April 9, 2015 / 3:38 AM / in 3 years

Japan Emperor mourns Japanese, U.S. war dead on Pacific isle

TOKYO (Reuters) - Japanese Emperor Akihito and Empress Michiko, marking the 70th anniversary of the end of World War Two this year, offered flowers and prayers on Thursday at a memorial to those who died in a fierce fighting on the Pacific isle of Peleliu.

Japan's Emperor Akihito (R) and Empress Michiko bow as they offer flowers to the cenotaph for the war dead in the western Pacific area, on Palau's Peleliu Island, in this photo released by Kyodo April 9, 2015. Mandatory Credit REUTERS/Kyodo

About 10,000 Japanese defenders, fighting in the name of Akihito’s father, Emperor Hirohito, died in a two-month battle in 1944 on Palau’s tiny Peleliu island along with about 1,600 American troops. Unaware Japan had surrendered on Aug. 15, 1945, 34 Japanese soldiers hid in the jungle until April 1947.

With the blue ocean sparkling in the background, Akihito, wearing an open-necked white shirt, and Michiko, clad in an ivory suit with a gray lapel, bowed deeply before laying bouquets of white chrysanthemums at a memorial erected by Japan’s government to those who died in the region in the war.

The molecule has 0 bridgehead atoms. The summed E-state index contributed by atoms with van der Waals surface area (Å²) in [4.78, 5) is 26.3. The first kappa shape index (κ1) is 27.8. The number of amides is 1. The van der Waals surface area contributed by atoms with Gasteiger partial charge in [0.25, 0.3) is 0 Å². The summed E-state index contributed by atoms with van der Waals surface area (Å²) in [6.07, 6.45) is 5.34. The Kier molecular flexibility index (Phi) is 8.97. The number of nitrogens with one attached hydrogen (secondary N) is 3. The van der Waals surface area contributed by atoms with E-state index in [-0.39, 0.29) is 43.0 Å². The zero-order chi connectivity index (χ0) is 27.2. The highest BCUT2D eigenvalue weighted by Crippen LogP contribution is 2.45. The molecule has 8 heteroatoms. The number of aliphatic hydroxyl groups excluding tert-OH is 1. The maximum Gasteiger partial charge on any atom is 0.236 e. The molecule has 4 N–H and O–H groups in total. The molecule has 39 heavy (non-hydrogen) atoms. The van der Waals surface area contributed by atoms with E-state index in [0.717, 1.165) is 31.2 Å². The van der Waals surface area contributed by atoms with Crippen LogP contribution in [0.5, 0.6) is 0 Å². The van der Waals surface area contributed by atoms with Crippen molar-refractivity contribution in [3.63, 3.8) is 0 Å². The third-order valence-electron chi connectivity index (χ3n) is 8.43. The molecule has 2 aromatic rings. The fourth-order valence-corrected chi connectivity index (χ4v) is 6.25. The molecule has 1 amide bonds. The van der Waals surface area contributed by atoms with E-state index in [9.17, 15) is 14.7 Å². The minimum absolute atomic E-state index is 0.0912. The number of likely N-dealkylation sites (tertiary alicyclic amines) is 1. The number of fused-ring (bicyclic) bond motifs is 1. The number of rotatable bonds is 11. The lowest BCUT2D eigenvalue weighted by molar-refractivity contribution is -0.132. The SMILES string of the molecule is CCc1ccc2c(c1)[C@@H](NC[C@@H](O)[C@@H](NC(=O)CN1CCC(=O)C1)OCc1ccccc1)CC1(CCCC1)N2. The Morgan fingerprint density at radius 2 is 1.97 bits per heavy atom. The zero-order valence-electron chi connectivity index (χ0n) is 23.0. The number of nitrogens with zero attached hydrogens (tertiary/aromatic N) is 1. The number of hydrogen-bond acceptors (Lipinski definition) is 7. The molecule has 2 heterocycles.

The ceremony was shown live on public broadcaster NHK.

The imperial couple then spoke to Japanese veterans and soldiers’ relatives who traveled to the island for the event. They were scheduled to offer silent prayers at a separate memorial for U.S. soldiers who died on the island.

“During World War Two ... fierce battles between the United States and Japan took place in this region, including the present Republic of Palau, resulting in the loss of countless lives,” Akihito said at a banquet on Wednesday.

“We are here in Palau to mourn and pay tribute to all those who lost their lives in World War Two and reflect on the hardships suffered by the bereaved families.”

Akihito, 81, has often urged Japan not to forget the suffering of the war, comments that have attracted fresh attention at a time when Prime Minister Shinzo Abe appears to be pushing for a less apologetic tone toward Japan’s past.

Besides mourning war dead at home, Akihito has sought to help reconcile with former enemies. In 1992, he became the first reigning Japanese monarch to visit China, where wartime memories still rankle.

Akihito had long wanted to visit Peleliu but had been unable do so because of obstacles to traveling there. Instead, they marked the 60th anniversary of the war’s end with a trip to the U.S. territory of Saipan, site of a bloody battle in 1944.

The imperial couple spent Wednesday night on a Japanese Coast Guard patrol ship and flew to Peleliu by helicopter. They are scheduled to return to Japan later on Thursday.

Editing by Robert Birsel

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